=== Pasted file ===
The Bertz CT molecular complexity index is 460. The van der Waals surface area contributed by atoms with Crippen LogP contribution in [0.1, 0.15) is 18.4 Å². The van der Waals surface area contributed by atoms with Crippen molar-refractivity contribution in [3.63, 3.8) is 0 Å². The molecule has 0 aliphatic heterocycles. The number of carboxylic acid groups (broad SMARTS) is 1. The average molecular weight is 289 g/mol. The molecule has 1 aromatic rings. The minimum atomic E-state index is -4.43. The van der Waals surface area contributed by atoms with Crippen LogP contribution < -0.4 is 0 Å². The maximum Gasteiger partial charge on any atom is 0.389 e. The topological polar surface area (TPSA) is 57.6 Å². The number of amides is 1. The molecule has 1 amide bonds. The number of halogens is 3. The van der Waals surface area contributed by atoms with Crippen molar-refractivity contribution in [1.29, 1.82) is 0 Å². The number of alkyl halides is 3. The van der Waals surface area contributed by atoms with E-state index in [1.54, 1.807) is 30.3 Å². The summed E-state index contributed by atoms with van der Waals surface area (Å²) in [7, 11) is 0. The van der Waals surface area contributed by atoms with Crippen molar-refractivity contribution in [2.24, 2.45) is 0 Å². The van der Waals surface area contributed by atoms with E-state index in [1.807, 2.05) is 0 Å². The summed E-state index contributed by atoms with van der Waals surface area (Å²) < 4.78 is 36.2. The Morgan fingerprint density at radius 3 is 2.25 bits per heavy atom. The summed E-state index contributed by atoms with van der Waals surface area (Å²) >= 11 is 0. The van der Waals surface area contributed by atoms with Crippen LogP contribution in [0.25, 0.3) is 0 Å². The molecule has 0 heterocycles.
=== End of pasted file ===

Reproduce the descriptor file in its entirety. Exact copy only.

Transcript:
The Bertz CT molecular complexity index is 460. The van der Waals surface area contributed by atoms with Crippen LogP contribution in [0.1, 0.15) is 18.4 Å². The van der Waals surface area contributed by atoms with Crippen molar-refractivity contribution in [3.63, 3.8) is 0 Å². The molecule has 0 aliphatic heterocycles. The number of carboxylic acid groups (broad SMARTS) is 1. The average molecular weight is 289 g/mol. The molecule has 1 aromatic rings. The minimum atomic E-state index is -4.43. The van der Waals surface area contributed by atoms with Crippen LogP contribution < -0.4 is 0 Å². The maximum Gasteiger partial charge on any atom is 0.389 e. The topological polar surface area (TPSA) is 57.6 Å². The number of amides is 1. The molecule has 1 amide bonds. The number of halogens is 3. The van der Waals surface area contributed by atoms with Crippen molar-refractivity contribution in [1.29, 1.82) is 0 Å². The number of alkyl halides is 3. The van der Waals surface area contributed by atoms with E-state index in [1.54, 1.807) is 30.3 Å². The summed E-state index contributed by atoms with van der Waals surface area (Å²) in [7, 11) is 0. The van der Waals surface area contributed by atoms with Crippen molar-refractivity contribution in [2.24, 2.45) is 0 Å². The van der Waals surface area contributed by atoms with E-state index in [1.807, 2.05) is 0 Å². The summed E-state index contributed by atoms with van der Waals surface area (Å²) < 4.78 is 36.2. The Morgan fingerprint density at radius 3 is 2.25 bits per heavy atom. The summed E-state index contributed by atoms with van der Waals surface area (Å²) >= 11 is 0. The van der Waals surface area contributed by atoms with Crippen LogP contribution in [0.25, 0.3) is 0 Å². The molecule has 0 heterocycles.